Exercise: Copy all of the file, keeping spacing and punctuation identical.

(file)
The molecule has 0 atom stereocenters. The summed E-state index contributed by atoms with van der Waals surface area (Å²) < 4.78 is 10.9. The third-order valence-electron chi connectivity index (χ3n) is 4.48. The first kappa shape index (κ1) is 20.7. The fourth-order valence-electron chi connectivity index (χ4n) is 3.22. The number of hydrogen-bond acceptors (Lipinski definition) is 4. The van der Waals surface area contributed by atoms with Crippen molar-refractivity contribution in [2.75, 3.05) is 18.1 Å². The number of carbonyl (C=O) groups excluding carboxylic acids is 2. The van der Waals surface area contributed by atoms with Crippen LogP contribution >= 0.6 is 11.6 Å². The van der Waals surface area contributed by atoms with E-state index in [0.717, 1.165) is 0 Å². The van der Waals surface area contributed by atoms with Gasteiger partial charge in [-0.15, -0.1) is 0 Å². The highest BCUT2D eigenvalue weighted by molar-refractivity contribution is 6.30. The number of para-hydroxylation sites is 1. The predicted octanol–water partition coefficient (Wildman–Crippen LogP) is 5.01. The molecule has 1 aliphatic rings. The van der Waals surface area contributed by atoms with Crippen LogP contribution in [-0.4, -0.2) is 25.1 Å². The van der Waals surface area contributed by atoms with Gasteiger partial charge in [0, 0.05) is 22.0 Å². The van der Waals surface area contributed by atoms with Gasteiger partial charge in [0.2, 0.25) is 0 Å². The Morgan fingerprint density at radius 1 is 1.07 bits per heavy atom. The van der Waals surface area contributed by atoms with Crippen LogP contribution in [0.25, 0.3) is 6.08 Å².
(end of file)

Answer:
The molecule has 0 atom stereocenters. The summed E-state index contributed by atoms with van der Waals surface area (Å²) < 4.78 is 10.9. The third-order valence-electron chi connectivity index (χ3n) is 4.48. The first kappa shape index (κ1) is 20.7. The fourth-order valence-electron chi connectivity index (χ4n) is 3.22. The number of hydrogen-bond acceptors (Lipinski definition) is 4. The van der Waals surface area contributed by atoms with Crippen molar-refractivity contribution in [2.75, 3.05) is 18.1 Å². The number of carbonyl (C=O) groups excluding carboxylic acids is 2. The van der Waals surface area contributed by atoms with Crippen LogP contribution >= 0.6 is 11.6 Å². The van der Waals surface area contributed by atoms with E-state index in [0.717, 1.165) is 0 Å². The van der Waals surface area contributed by atoms with Gasteiger partial charge in [-0.15, -0.1) is 0 Å². The highest BCUT2D eigenvalue weighted by molar-refractivity contribution is 6.30. The number of para-hydroxylation sites is 1. The predicted octanol–water partition coefficient (Wildman–Crippen LogP) is 5.01. The molecule has 1 aliphatic rings. The van der Waals surface area contributed by atoms with Crippen LogP contribution in [-0.4, -0.2) is 25.1 Å². The van der Waals surface area contributed by atoms with Gasteiger partial charge in [0, 0.05) is 22.0 Å². The van der Waals surface area contributed by atoms with Gasteiger partial charge in [0.2, 0.25) is 0 Å². The Morgan fingerprint density at radius 1 is 1.07 bits per heavy atom. The van der Waals surface area contributed by atoms with Crippen LogP contribution in [0.25, 0.3) is 6.08 Å².